|International Vegetarian Union (IVU)|
Life as a Vegetarian Instrument Maker
Reproduced with permission from The Vegetarian, February 1992
Bill Russell discovered the ethical problems confronting musical instrument makers.
Life hasn't been the same for Bill Russell since he took a holiday in 1983. The week's holiday was enough to convince Bill to sell his share of a partnership in a garage and embark on a career as a self-employed musical instrument maker. "I'd always been interested in musical instruments such as violins but I'd never really done anything about it. During my holiday I realised I was wishing my life away at work. I was just getting up in the morning and wishing it was the evening or the weekend."
There's no such thing as routine since he started making musical instruments. "Every day is different but the main thing is that I get up in the morning actually looking forward to the day ahead".
From his home in the outskirts of Manchester, Bill makes violins, violas and cellos. A violin costs from about 1,500 pounds -- cheap compared to the prices charged by many other violin makers. "I'm not interested in making lots of money; I'm more interested in job satisfaction." Generally he sells through recommendations from satisfied customers but Bill has also taken part in a Royal Northern College or Music exhibition, and had a stall at the Vegetarian Society's open day last year.
It takes four to five weeks of solid work to make one violin. Bill starts by carving the basic shapes from specially cut blocks of spruce, maple and sycamore wood.
The next stage of work reveals the major difference between Bill and most other instrument makers. According to his vegetarian beliefs, Bill finds it unethical to use commercial glues made from the by-products of animals to join the various parts of his instruments.
A vegetarian since birth, and a vegan for the last eight years, Bill is well aware of the ethical issues concerned with the use of animal products.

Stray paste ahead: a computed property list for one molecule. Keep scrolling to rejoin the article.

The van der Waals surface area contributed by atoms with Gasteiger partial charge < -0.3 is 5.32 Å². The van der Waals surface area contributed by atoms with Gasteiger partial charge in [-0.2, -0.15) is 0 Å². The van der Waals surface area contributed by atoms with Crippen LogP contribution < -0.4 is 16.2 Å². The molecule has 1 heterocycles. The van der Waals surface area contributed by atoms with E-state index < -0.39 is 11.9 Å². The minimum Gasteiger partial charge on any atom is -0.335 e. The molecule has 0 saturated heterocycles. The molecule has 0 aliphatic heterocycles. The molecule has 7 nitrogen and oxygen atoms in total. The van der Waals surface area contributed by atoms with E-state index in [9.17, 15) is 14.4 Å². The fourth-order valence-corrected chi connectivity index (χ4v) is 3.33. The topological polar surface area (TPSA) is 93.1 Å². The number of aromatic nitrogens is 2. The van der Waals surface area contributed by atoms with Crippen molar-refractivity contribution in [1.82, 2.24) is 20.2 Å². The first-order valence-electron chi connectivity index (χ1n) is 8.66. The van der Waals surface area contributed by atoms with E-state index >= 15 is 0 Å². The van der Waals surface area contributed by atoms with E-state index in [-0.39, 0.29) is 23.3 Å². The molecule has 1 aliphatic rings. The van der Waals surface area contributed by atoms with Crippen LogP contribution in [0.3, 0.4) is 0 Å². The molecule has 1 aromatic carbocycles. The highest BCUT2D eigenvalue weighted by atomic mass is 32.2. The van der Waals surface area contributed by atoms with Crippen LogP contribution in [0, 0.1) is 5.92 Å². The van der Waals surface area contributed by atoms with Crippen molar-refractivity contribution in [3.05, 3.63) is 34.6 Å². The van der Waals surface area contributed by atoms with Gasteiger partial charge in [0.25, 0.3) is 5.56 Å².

The moral dilemma first arose when Bill was a student of violin making at Newark College from 1986 to 1989. Despite the fact that his enthusiasm for the subject convinced the tutors to take him on at the age of 54, when the usual age limit for students was 30, within the first term Bill ran into problems about using animal glue. "I almost had to leave the course because of the problem about glue." he remembers.
The problem is that animal glues have various advantages over their vegetable counterparts, at least when it comes to making and repairing violins.
Animal glue, made from material such as rabbit skin, bone, tendon and gut, is used in making and repairing instruments. Unlike vegetable glue it is completely soluble in water. In comparison, vegetable glues often leave a film on the surface being treated which cannot be removed without damaging the instrument's wood or varnish or both.
Varnish presents similar problems for strict vegetarians as it is usually made from ingredients including crushed insects. Bill makes his own varnish from materials such as linseed oil. "The problem with varnish on musical instruments is experimenting until you get the thickness just right. If the varnish is too thick it affects the instrument when it's played by dampening the sound of the instrument."
Eventually Bill came up with glue-making alternatives that didn't offend his vegetarian principles in the same way. He now makes his own glue from waste materials such as discarded leather, and his varnish from linseed oil. Although other vegetarian instrument makers exist, Bill knows of no others who are so keen to find animal friendly methods.
"I know the implications of this method of glue-making, but I think it's morally more acceptable as the material has been thrown away and I don't pay for it. So I don't feel as if I contribute in any way to the meat industry or animal cruelty -- I've merely recycled waste materials. "It's not a perfect solution and I'm still experimenting with various all-vegetable glues, but at least it's a step in the right direction. I'm trying to find something that's 100 per cent vegetarian but acts in the same way as animal glue.
"I realise my method may not be acceptable to other vegetarians and vegans but we all draw our own lines on these ethical questions." Bill is currently experimenting with products such as gum Arabic, carrageen and bluebell bulbs in the search for the perfect vegetable glue. It boils down to a lot of trial and error.
"I don't have any expertise in this field and I'd be glad to hear from anyone else with relevant experience," says Bill.